The endocrine system is the collection of glands that produce hormones that regulate metabolism, growth and development, tissue function, sexual function, reproduction, sleep, and mood, among other things.
Besides the nervous system, the human body also possesses a second major coordinating and controlling system for regulating its internal mechanisms in the name of Endocrine System.
The endocrine system is a network of glands and organs located throughout the body. It’s similar to the nervous system in that it plays a vital role in controlling and regulating many of the body’s functions.
Endocrine System Function
The endocrine system is responsible for regulating a range of bodily functions through the release of hormones. Hormones are secreted by the glands of the endocrine system, traveling through the bloodstream to various organs and tissues in the body. The hormones then tell these organs and tissues what to do or how to function.
Hormones and glands are the endocrine system’s foundations. Hormones act as the body’s chemical messengers, and they send information and instructions between sets of cells. Different types of hormones move through the bloodstream. Glands are groups of cells that produce and secrete chemicals. As Penn Medicine explains, they remove certain materials from the blood, process these materials and secrete a chemical product to be used in specific parts of the body.
Some examples of bodily functions that are controlled by the endocrine system include:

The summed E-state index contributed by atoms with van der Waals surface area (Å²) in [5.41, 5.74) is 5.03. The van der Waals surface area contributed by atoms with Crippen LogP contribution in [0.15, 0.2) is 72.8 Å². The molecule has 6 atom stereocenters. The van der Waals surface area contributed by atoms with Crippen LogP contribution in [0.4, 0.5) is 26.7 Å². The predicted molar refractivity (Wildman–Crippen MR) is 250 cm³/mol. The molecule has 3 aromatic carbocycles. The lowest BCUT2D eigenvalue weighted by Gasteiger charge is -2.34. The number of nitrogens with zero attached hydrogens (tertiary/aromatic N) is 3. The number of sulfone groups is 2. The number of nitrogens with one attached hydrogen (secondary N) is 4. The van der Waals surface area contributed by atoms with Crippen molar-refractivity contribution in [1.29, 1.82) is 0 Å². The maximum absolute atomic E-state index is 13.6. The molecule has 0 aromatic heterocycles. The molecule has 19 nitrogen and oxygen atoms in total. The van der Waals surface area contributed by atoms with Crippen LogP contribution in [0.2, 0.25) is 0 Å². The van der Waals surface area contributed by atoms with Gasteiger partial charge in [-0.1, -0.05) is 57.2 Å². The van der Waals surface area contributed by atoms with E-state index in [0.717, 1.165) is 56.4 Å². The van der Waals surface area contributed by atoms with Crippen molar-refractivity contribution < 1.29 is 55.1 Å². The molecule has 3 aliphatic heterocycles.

- growth and development
- sexual function and reproduction
- heart rate
- blood pressure
- sleeping and waking cycles
- body temperature
Endocrine System Organs
The glands of the endocrine system are where hormones are produced, stored, and released. Each gland produces one or more hormones, which go on to target specific organs and tissues in the body.
The glands of the endocrine system include:
While some people don’t consider it a gland, the hypothalamus produces multiple hormones that control the pituitary gland. It’s also involved in regulating many functions, including sleep-wake cycles, body temperature, and appetite. It can also regulate the function of other endocrine glands.
The pituitary gland is located below the hypothalamus. The hormones it produces affect growth and reproduction. They can also control the function of other endocrine glands.
This gland is found in the middle of your brain. It’s important for your sleep-wake cycles.
The thyroid gland is located in the front part of your neck. It’s very important for metabolism.
Also located in the front of your neck, the parathyroid gland is important for maintaining control of calcium levels in your bones and blood.
Located in the upper torso, the thymus is active until puberty and produces hormones important for the development of a type of white blood cell called a T cell.
One adrenal gland can be found on top of each kidney. These glands produce hormones important for regulating functions such as blood pressure, heart rate, and stress response.
The pancreas is located in your abdomen behind your stomach. Its endocrine function involves controlling blood sugar levels.